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Foreign Firms Eye Investment in Post-TPP Vietnam

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In anticipation of the competitive advantages it will likely gain as a result of the conclusion of the Trans-Pacific Partnership (TPP) negotiations, Vietnam is fast becoming an attractive destination for foreign investment.

Vietnam stands to gain significantly from the TPP’s considerable plans for tariff and duty reduction. Most experts forecast that Vietnam’s garment export industry is soon to balloon in growth, especially following the conclusion of the TPP which is expected to conclude in the proximate future. Vietnam has been a central seat of controversy for nations embroiled in TPP negotiations, especially regarding the “yarn forward rule” of origin. The U.S.-proposed rule stipulates that any garment must be made of either fabric or yarn supplied by the U.S. or any signatory TPP nations to be eligible for duty free benefits when shipped back to the U.S. For obvious reasons, many importers have strenuously objected to the rule. Conversely, many American textile producers declaim that it is absolutely necessary for them to remain competitive in the future.

Foreign firms have been queuing up to position themselves within Vietnam in preparation for a post-TPP business climate. According to Saigon Online, the Jiangsu Yulun Textile Group of China just received a license to build a $68 million textile plant near Hanoi. Also, Sheico, a Taiwanese corporation, has announced plans to construct $50 million factory for the manufacturing of apparel. And China-based Shenzou International, which produced athletic apparel for brands like Nike and Adidas, just pledged $140 million to build a massive factory in Ho Chi Minh City. Footwear promises to be a huge part of Vietnam’s economy. According to the Vietnam Leather and Footwear Association (LEFASO), footwear exports totaled $8.4 billion in 2013, a 15 percent improvement in comparison to 2012. The U.S. is the primary importer of Vietnamese footwear, taking in $2.62 billion worth of shoes and sneakers. With respect to both leather and footwear, the U.S. accounts for 33.6% of Vietnam’s exports.

The textile and garment industries are central to Vietnam’s economy. Last year, its more than 4,000 companies earned in excess of $20 billion, accounting for about 15 percent of its GDP. In 2013, it exported more than $700 million worth of the goods, according to the Vinatex.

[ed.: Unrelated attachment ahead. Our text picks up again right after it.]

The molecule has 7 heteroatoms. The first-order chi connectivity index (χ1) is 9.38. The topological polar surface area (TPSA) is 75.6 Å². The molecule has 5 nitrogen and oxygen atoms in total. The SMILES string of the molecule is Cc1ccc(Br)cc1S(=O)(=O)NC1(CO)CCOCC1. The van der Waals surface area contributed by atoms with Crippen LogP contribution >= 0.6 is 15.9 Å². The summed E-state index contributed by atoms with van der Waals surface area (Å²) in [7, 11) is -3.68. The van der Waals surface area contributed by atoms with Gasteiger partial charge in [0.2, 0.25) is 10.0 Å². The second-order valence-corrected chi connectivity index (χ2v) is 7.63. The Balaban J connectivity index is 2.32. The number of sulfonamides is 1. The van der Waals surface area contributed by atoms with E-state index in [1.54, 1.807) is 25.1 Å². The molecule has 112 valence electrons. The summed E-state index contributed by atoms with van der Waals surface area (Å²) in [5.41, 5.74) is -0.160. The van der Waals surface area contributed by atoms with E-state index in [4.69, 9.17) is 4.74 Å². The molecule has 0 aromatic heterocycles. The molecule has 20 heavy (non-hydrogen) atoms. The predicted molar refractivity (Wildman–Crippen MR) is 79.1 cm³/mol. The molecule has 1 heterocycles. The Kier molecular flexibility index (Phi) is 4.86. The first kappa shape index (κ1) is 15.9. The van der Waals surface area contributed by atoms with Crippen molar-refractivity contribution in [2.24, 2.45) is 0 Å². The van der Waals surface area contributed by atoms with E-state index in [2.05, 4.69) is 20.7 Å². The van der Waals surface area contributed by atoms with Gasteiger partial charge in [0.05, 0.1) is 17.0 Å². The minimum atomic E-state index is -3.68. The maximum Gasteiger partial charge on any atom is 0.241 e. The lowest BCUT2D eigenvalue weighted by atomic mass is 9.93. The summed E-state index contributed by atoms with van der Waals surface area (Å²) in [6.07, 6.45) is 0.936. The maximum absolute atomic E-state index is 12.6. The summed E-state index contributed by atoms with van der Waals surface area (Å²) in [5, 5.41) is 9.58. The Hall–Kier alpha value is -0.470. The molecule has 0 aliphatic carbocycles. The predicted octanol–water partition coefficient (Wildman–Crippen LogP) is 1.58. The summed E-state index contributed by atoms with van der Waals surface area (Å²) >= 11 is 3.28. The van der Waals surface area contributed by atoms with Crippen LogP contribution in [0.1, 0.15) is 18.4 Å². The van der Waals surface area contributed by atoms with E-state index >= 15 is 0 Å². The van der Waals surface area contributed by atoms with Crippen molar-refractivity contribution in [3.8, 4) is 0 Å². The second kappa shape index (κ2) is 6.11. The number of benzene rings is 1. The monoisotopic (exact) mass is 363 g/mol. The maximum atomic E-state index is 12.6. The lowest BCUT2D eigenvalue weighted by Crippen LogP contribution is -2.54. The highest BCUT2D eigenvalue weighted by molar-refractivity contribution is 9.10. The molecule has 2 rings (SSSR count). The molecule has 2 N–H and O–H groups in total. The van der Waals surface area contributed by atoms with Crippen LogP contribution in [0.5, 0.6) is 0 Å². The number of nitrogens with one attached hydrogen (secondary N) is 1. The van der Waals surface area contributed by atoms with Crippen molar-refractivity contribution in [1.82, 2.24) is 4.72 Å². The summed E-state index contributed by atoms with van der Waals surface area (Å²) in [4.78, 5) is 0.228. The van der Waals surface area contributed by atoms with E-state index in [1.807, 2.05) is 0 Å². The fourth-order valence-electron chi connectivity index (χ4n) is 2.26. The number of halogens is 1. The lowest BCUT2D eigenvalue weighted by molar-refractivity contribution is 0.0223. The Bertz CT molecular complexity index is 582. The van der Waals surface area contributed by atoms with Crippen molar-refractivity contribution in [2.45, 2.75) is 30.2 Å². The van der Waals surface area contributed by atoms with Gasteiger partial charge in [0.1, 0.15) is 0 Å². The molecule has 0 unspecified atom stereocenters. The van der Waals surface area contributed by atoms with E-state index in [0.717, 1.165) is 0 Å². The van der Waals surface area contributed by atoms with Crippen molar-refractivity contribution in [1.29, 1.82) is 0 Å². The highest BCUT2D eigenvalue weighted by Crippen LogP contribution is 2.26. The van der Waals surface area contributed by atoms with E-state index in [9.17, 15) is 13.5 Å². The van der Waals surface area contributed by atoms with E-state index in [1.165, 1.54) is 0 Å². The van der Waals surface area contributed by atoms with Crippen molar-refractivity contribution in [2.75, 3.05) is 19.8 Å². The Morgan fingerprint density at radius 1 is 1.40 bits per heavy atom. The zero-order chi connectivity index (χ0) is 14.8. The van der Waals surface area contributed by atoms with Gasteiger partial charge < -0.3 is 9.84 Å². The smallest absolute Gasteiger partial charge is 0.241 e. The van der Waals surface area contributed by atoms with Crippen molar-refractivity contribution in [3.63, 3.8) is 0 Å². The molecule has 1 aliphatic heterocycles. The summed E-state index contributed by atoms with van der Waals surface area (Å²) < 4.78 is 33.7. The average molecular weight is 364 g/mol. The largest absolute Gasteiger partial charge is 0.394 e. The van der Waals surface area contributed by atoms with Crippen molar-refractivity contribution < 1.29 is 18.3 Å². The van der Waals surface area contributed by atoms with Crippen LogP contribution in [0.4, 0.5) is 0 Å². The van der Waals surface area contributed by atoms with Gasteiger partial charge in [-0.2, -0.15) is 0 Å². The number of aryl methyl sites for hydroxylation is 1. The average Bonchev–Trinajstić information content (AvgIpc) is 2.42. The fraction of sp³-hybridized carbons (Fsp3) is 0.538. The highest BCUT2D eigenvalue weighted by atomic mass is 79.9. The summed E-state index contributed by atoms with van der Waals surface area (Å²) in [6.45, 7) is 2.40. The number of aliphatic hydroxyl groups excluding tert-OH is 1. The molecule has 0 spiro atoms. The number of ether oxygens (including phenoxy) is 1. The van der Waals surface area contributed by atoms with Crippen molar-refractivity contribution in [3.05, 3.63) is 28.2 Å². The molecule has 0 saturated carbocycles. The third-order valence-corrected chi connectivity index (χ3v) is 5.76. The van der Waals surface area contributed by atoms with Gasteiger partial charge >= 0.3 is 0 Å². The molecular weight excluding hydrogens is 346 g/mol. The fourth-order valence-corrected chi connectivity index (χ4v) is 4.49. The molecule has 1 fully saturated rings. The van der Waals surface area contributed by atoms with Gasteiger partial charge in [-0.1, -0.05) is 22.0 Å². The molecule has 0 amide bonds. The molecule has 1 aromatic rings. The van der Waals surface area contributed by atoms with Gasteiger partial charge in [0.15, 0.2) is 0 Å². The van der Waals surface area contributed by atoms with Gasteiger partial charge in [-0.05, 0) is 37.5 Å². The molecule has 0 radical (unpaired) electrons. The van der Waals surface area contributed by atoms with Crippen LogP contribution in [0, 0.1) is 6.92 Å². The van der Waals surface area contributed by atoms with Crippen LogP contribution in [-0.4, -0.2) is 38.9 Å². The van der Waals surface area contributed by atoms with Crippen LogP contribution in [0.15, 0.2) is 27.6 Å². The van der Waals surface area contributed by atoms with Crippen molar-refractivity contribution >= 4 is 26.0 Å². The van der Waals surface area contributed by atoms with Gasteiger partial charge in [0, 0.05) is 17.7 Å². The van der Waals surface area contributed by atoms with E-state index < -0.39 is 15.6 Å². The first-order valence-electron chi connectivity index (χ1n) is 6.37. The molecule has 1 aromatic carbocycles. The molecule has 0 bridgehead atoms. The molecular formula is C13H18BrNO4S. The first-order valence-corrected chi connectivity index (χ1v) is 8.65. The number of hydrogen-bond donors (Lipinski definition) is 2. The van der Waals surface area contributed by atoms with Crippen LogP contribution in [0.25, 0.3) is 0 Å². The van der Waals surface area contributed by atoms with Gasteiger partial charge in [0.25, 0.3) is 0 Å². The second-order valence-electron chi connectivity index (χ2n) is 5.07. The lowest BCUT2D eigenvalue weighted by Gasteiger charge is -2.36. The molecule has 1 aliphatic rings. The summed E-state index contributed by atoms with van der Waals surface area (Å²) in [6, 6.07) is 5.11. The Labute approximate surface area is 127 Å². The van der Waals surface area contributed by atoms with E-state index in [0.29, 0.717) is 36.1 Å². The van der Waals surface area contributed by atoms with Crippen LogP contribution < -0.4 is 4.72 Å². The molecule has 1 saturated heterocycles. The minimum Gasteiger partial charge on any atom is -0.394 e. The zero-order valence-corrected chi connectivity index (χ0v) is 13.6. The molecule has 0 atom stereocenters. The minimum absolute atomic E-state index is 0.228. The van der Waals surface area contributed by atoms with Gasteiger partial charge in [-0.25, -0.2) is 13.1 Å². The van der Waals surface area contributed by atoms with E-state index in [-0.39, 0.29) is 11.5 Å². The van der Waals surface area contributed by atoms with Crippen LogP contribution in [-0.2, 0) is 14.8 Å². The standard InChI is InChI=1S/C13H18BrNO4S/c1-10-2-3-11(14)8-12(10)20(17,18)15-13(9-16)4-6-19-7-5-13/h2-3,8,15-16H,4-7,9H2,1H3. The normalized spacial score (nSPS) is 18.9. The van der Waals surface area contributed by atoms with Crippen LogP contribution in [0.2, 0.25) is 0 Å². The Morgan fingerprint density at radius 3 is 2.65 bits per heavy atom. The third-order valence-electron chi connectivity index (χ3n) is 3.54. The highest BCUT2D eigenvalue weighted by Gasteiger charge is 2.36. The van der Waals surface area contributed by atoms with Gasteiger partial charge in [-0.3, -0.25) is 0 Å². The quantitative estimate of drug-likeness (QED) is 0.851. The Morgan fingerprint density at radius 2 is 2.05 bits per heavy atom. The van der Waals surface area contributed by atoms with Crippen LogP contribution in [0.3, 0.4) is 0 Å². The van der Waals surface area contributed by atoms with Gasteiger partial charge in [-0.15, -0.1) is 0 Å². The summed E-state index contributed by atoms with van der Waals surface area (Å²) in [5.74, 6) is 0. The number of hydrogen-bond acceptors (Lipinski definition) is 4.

In addition to the TPP, Vietnam is also in the process of negotiating a sweeping free trade agreement with the European Union (E.U.) which will radically usher in market liberalization, eliminating tariffs on more than 90 percent of its goods and reducing high duties on its imports. The E.U. is Vietnam’s largest export market and second largest trading partner. Vietnam is the E.U.’s fifth largest trading partner, reaching $30 billion in bilateral trade in 2012.

Vietnam’s exports jumped an impressive 15.4%, defying the global trend toward slackening demand. According to the HSBC study, the garment and textile sectors are disproportionately responsible for that growth. Vietnam’s exports are expected to leap another 20 percent in 2014 on the strength of surging demand from both the U.S. and the E.U., which account for 18 percent and 14 percent of its exports, respectively.

As Western demand continues to balloon, especially with respect to the garment industry, orders will increase while inventories shrivel, making it likely that output will be forced to rise to meet the new levels of demand. The HSBC Purchasing Managers’ Index, an important bellwether of future growth, demonstrated a considerable increase in Vietnam’s manufacturing output for the month of December, achieving the highest level since April of 2011.

Currently, very few of Vietnam’s garment manufacturers are financially well-heeled enough to invest heavily in their own yarn and textile facilities so, at least in the short-term, the bulk of the country’s capital expansion will be fueled by foreign firms.

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